10.11.2014

How to Have a Discussion Online Without Making Jesus Sad

This is something I've been wondering for awhile. Now that we live in an online world, every time something rocks the church, Christians go to bat for their theological camps on facebook, twitter, tumblr, etc.

And y'all, we can all see it gets ugly.

So how does this help our witness? How can we enter into messy places and have discussions that are driven by honor and respect rather than anger and indignation?

How do we not compromise our convictions while being loving online? Where there's less margin for error. It's possible, sure, to get to know someone online, but is it really possible to know them fully? Where does this leave us, as Christians? How do we defend a faith that is becoming pretty counter-cultural in a culture that is becoming increasingly isolating?

I love writing. I love blogs. I love the ability to discuss how the Christian faith saturates every facet of our lives, and what that even means. Motherhood, the environment, politics, third-world relations, roles in marriage, etc.

I just wish we could do it in a way that would honor the Man we claim to worship.

So these are a few things I've come up with, some are more practical, some are more principle. I'd love to know your thoughts as well!

Here we go:

1. DO NOT TYPE IN CAPS TO EMPHASIZE YOUR POINT.

Even if it's EVERY FEW WORDS. Typing in caps really does sound like YOU MIGHT BE YELLING. Or at least speaking VERY FIRMLY. This does not help the situation. Would you speak like this IN REAL LIFE? With a COMPLETE STRANGER or with someone you know but are having a SERIOUS DISCUSSION WITH? Probably not.

It adds tension because the chances of them interpreting that in an unnecessarily aggressive way are pretty high.

2. Try not to respond when you are having all the feels.

Can I just say this is my worst habit? If you're about to rip into someone because they said something that bothered you, sit back for a minute or thirty.

Don't get me wrong, it's important to pay attention to why something made us feel sad/angry/hurt, and be able to express that. It's just that we may not be doing our own emotions justice, or writing in the most grace-filled way when all we can see is rage. And we might fall on using all caps to try and rage-type our emotions onto the screen instead of using the English language.

3. They will know you by your fruit... so be a little patient, eh?

Be patient. There's roughly a 95% chance you'll be misunderstood. It's incredibly hard to be concise, coherent, and communicate an appropriate tone when writing. If you're misunderstood, brush it off. Take another stab at explaining your viewpoint from a different angle.

Be kind. Give people dignity, honor, and respect. Especially if you know they're wrong. Don't mock their ignorance if they happen to get in over their heads in a discussion. And seriously, brothers & sisters, do not ever call someone a derogatory name online. We are not in preschool.

Have self-control. Know when to bow out. There comes a point when you have to realize that nothing more can really be done by continuing a discussion.

Be peaceful. Don't respond to low blows. Don't give any low blows yourself, and that includes passive-aggressive ones.

4. It's all about the journey, not the destination. 

Realizing that comment threads are rarely places that someone's theological or belief-system-forming journey ends is helpful. Sure, we want to give people something to think about, to chew on, as well as process different ways of seeing an idea ourselves. That's the whole point. I think the power of discussion (and, particularly, the written word) is immense. That's why I feel it's so important to know how to do it well.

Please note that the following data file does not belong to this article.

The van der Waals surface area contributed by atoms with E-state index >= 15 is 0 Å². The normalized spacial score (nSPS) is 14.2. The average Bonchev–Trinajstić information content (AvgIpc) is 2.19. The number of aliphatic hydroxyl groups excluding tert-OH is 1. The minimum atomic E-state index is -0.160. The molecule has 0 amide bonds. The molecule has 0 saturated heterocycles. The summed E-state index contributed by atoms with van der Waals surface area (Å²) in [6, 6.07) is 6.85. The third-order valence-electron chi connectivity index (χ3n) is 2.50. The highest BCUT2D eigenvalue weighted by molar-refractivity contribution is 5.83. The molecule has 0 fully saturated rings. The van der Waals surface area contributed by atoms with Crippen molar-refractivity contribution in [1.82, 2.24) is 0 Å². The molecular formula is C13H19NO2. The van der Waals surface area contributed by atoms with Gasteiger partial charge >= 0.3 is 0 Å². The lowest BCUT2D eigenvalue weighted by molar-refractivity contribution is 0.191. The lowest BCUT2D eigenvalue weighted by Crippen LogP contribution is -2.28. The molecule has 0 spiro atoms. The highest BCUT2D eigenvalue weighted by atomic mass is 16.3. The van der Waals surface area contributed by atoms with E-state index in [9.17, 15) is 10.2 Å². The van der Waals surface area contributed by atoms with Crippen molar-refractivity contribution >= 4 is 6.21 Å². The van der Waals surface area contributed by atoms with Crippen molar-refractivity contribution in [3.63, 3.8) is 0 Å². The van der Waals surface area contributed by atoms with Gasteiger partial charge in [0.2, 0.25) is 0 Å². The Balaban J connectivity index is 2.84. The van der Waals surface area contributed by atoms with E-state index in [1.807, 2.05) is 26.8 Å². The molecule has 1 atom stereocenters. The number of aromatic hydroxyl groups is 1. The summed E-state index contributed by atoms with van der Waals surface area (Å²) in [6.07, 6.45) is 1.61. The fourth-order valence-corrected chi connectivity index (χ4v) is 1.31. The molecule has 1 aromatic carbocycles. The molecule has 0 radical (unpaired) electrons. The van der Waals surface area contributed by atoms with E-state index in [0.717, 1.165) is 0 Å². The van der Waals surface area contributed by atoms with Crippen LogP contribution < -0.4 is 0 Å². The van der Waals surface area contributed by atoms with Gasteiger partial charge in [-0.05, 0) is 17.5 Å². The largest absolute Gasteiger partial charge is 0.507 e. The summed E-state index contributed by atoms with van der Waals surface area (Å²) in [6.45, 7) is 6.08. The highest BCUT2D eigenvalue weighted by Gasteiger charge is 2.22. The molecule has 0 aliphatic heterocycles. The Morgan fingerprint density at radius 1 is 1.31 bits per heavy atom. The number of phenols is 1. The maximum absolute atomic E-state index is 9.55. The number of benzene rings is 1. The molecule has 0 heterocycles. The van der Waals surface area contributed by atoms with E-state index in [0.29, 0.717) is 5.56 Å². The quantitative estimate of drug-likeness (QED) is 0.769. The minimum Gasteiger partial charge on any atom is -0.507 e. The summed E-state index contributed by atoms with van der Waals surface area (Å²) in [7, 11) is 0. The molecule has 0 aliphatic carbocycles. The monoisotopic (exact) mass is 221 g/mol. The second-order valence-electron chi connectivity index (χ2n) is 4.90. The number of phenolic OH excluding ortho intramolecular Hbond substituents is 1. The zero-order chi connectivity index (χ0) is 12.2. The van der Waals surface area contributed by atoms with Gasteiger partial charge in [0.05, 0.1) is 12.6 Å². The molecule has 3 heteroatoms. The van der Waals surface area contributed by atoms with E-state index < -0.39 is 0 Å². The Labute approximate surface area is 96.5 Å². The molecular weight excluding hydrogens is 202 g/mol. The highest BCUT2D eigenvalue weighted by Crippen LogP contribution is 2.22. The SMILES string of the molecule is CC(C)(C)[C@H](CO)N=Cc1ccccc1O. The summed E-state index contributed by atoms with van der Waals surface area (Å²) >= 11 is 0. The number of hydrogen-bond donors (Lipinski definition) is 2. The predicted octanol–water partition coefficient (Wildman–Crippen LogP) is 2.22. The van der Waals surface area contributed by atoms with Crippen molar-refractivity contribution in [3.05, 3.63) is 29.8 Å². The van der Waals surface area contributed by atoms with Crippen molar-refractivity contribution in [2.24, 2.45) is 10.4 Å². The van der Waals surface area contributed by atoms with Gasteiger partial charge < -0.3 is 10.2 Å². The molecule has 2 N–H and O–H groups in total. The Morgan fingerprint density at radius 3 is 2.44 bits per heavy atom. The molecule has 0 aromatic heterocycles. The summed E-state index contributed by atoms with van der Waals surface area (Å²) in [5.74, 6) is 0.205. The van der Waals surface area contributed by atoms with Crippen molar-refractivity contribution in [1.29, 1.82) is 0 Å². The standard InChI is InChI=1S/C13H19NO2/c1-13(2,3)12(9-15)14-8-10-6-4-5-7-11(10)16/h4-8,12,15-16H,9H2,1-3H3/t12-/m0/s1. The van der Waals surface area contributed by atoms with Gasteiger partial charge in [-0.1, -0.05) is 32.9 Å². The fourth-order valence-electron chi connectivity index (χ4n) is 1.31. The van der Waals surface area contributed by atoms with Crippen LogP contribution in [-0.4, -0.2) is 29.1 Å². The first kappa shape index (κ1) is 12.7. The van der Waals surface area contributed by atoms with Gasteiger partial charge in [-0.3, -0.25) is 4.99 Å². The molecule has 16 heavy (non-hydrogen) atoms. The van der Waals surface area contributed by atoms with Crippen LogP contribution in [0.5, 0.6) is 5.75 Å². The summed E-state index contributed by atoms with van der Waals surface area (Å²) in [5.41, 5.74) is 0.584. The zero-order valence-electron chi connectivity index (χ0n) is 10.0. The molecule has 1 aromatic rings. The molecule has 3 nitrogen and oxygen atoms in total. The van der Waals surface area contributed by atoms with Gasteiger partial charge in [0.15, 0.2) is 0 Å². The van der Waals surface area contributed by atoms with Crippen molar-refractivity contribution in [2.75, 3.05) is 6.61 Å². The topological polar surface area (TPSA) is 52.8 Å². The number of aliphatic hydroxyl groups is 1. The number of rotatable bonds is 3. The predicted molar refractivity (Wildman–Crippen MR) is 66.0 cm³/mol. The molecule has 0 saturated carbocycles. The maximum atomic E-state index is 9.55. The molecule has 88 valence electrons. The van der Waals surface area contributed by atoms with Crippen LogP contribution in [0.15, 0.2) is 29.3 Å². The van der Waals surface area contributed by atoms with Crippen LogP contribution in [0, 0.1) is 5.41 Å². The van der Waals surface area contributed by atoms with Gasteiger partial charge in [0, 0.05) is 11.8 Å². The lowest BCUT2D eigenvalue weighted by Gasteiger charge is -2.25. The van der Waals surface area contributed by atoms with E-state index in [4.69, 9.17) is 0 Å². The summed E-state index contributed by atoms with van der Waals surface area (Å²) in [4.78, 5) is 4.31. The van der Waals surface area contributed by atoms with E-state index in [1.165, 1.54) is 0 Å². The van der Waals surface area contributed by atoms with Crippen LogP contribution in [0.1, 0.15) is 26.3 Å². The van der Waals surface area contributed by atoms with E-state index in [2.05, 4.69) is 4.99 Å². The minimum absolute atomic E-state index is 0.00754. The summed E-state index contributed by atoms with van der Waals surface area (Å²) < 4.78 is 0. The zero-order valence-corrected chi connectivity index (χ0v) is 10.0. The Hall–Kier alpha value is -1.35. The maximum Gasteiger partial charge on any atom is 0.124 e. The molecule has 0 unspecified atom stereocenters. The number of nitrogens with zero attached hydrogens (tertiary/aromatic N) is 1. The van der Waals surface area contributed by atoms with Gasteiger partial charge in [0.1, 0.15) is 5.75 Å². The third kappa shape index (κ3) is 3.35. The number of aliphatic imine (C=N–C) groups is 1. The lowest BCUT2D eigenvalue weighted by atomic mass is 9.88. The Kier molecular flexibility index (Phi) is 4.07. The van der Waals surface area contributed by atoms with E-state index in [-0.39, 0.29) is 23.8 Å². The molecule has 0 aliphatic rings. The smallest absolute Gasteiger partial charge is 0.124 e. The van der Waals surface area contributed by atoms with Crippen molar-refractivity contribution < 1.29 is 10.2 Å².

I just don't think people are going to change their entire value system because of someone's ability to out argue them on a comment thread.

5. Apologize when you have done something wrong. 

Did you assume something about the person that was wrong? Could you have communicated your point better? Were you condescending? Did you call someone a name? Then own up to it.

I have several more but that would make this post unbearably long, plus I really do want to hear other people's thoughts on this.

What do you think? What should our online behavior look like, as Christians?


9.14.2014

Living By The Spirit

Trying to enjoy as many of these sunsets as possible before it gets cold (and by cold I mean below 70 degrees). I don't know what sunsets have to do with living by the Spirit, but look at that sky!
This semester, I would like to grow in living by the Spirit. 

Which, for me at least, is one of those facets of Christianity that has been more about word than deed. 

And I don't mean my speech is perfectly spirit-filled, so now I just need to focus on my actions. No, that's definitely not what I mean. Maybe I'll get there when I'm eighty or never. 

I mean I talk about living by the Spirit, or being "out of the Spirit" a lot, but actually don't have a great tangible hold on what this looks like in day-to-day life. 

Like when my two year old starts rough housing and kicks me right in the chest while I'm putting him to bed, 

or when Kyle is cranky because he hasn't eaten in 12 hours and I'm like, "All we have are cheese sticks and peanut butter crackers because I subsist on toddler food while you're at work," and then we get in a low-blood sugar fight, 

or, in ministry, when I see people heading for a brick wall and because there's this pesky thing called "free will" I can't stop them, and they won't listen to me (since, duh, I'm always right). 

I've definitely experienced living by the Spirit before. When life feels a little bit like fingernails scraping across a chalkboard, and I'm unnaturally (supernaturally?) at peace, rested, able to love those around me in a way that is beyond my own ability. I have compassion for people, I have grace, I notice people, instead of brushing humanity under the rug of my own life and agenda. 

Those are the moments I think, "THIS. This is what Paul goes on about." 

Love, joy, peace, patience, kindness, goodness, faithfulness, gentleness, and self-control. 

But for the most part these moments are few and far between. I want to develop the discipline of living by the Spirit. I wish it was like plugging into an outlet or flipping some secret "Spirit-filled" switch, but it's not. I think it's like working out, which, you know, I'm so good at.